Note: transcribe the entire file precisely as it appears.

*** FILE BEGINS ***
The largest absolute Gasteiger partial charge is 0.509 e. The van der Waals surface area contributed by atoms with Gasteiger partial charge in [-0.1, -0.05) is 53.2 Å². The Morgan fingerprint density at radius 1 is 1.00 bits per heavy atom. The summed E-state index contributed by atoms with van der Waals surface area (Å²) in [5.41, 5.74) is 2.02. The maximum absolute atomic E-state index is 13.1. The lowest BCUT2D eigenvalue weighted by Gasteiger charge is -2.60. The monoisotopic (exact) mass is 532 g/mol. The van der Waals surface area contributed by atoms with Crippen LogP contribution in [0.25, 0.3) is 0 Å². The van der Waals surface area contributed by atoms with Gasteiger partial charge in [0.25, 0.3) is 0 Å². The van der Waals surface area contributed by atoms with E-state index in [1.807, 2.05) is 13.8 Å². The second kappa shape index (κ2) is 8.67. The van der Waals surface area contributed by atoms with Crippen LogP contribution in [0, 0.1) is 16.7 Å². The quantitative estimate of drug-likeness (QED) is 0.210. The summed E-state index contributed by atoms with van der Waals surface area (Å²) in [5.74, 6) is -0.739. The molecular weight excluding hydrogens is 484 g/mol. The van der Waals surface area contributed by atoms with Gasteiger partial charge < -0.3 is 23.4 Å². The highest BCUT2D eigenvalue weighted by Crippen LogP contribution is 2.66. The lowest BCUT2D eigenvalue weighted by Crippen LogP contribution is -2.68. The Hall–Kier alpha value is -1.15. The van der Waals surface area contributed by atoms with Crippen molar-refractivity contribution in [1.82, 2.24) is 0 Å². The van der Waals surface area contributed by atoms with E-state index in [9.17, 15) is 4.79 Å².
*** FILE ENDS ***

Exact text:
The largest absolute Gasteiger partial charge is 0.509 e. The van der Waals surface area contributed by atoms with Gasteiger partial charge in [-0.1, -0.05) is 53.2 Å². The Morgan fingerprint density at radius 1 is 1.00 bits per heavy atom. The summed E-state index contributed by atoms with van der Waals surface area (Å²) in [5.41, 5.74) is 2.02. The maximum absolute atomic E-state index is 13.1. The lowest BCUT2D eigenvalue weighted by Gasteiger charge is -2.60. The monoisotopic (exact) mass is 532 g/mol. The van der Waals surface area contributed by atoms with Crippen LogP contribution in [0.25, 0.3) is 0 Å². The van der Waals surface area contributed by atoms with Gasteiger partial charge in [0.25, 0.3) is 0 Å². The van der Waals surface area contributed by atoms with E-state index in [1.807, 2.05) is 13.8 Å². The second kappa shape index (κ2) is 8.67. The van der Waals surface area contributed by atoms with Crippen LogP contribution in [0, 0.1) is 16.7 Å². The quantitative estimate of drug-likeness (QED) is 0.210. The summed E-state index contributed by atoms with van der Waals surface area (Å²) in [5.74, 6) is -0.739. The molecular weight excluding hydrogens is 484 g/mol. The van der Waals surface area contributed by atoms with Gasteiger partial charge < -0.3 is 23.4 Å². The highest BCUT2D eigenvalue weighted by Crippen LogP contribution is 2.66. The lowest BCUT2D eigenvalue weighted by Crippen LogP contribution is -2.68. The Hall–Kier alpha value is -1.15. The van der Waals surface area contributed by atoms with Crippen molar-refractivity contribution in [1.82, 2.24) is 0 Å². The van der Waals surface area contributed by atoms with E-state index in [9.17, 15) is 4.79 Å².